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Scope of SC_HAS_PROCESS

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I am following the alternative style in book SCFTGU, and I wanted to put two closely related modules in the same source file. I collected the experience that using  SC_HAS_PROCESS for the second module in the same source file provokes error message. Why is it so?

 

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However, if you are splitting into .h and .cpp files for module, e.g., Blah, you must  place the SC_HAS_PROCESS(Blah), on the top of the implementation (.cpp) file, this way:

 

//.h

#import <systemc.h>

...

class Blah: sc_module {

Blah(sc_module_name);

~Blah();

}

//.cpp file

#include "Blah.h"

SC_HAS_PROCESS(Blah);

 

Blah::Blah(sc_module_name nm): sc_module(nm) {

}

Blah::~Blah(){

}

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Personally, I prefer to put SC_HAS_PROCESS directly into the constructor body, which works very reliably. All that SC_HAS_PROCESS does is to create a typedef called SC_CURRENT_USER_MODULE which refers to .... the current module name. It is only used in the three macros SC_THREAD, SC_METHOD and SC_CTHREAD. Syntactically, C++ allows a typedef to be created within a function (in this case the constructor function).

Advantages of this approach:

  • It's defined very close to the point of usage.
  • The user of a header file, does not need to see it.
/.h

#import <systemc> // I never use systemc.h

...

class Blah: sc_module {

Blah(sc_module_name);

~Blah();

}

//.cpp file

#include "Blah.h"
using namespace sc_core;
  
Blah::Blah(sc_module_name nm): sc_module(nm) {
    SC_HAS_PROCESS(Blah);
    SC_THREAD(blah_thread);
    ...
}

Blah::~Blah(){

}

 

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"Personally, I prefer to put SC_HAS_PROCESS directly into the constructor body, which works very reliably. All that SC_HAS_PROCESS does is to create a typedef "

Yep you right: "All that SC_HAS_PROCESS does is to create a typedef", now explain to your compiler to 'construct' something, that it was not defined before the constructor call. how do you do that? (rhetoric) . That it is precisely why the authors of SystemC: From the Ground Up, explained to place SC_HAS_PROCESS before the constructors.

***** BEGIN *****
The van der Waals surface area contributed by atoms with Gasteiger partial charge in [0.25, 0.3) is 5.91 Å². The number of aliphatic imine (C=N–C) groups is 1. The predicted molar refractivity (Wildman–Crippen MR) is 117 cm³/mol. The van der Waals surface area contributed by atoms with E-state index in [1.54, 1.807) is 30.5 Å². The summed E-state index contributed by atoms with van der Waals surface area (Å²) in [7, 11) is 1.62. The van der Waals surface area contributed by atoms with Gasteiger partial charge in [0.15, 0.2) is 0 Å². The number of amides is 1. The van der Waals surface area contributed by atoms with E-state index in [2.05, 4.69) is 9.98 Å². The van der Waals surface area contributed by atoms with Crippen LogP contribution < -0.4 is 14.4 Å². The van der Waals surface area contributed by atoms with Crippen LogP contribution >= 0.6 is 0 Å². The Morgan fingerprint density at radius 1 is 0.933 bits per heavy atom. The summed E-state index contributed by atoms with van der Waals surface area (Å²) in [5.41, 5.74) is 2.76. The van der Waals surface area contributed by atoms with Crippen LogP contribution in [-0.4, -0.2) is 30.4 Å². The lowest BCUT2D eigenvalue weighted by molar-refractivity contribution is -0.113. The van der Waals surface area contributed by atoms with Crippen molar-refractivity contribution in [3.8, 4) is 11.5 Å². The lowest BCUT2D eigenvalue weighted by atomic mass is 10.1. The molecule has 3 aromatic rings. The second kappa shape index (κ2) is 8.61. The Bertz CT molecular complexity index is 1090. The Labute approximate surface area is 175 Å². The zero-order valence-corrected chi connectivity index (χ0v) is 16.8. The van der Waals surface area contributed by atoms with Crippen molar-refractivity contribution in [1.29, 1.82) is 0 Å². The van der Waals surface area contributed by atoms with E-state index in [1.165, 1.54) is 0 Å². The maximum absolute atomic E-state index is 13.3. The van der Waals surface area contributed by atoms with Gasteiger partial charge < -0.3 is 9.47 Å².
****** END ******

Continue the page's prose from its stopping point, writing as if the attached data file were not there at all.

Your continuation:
GCC,  lets this kind of 'thing' pass, try with Clang++ now.

 

Plus you don't place that in the header file, instead, it is in the implementation file the .cc, .cpp, (whatever extension you are using) that will contain it inside your own namespace if it is the case.

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Hello @Hook,

The "systemc.h" header file actually include the "systemc" header, if you look at the source.

Note: Reproduced below a section of the systemc.h header from SystemC release 2.3.3

202     using std::memset;
203     using std::strerror;
204     using std::strlen;
205
206 // deprecated strstream support
207 #if defined( SC_INCLUDE_STRSTREAM )
208 #include <strstream>
209
210     using std::strstream;
211     using std::strstreambuf;
212     using std::istrstream;
213     using std::ostrstream;
214
215 #endif // SC_INCLUDE_STRSTREAM
216
217 // INCLUDE SYSTEMC DEFINITIONS for sc_dt AND sc_core NAMESPACES:
218
219 #include "systemc"
220
221 // USINGS FOR THE sc_dt NAMESPACE:
222
223 using sc_dt::SC_BIN;
224 using sc_dt::SC_BIN_SM;
225 using sc_dt::SC_BIN_US;

But it also exports the symbols from the SystemC sc_core and sc_dt namespace in the global scope(as evident from the above snippet).

You can find relevant discussion here:

  1. https://stackoverflow.com/questions/10269012/global-scope-vs-global-namespace
  2. https://stackoverflow.com/questions/1452721/why-is-using-namespace-std-considered-bad-practice

It is generally considered a bad C++ coding guideline to export everything in the global scope.

Hope it helps.

Regards,

Ameya Vikram Singh

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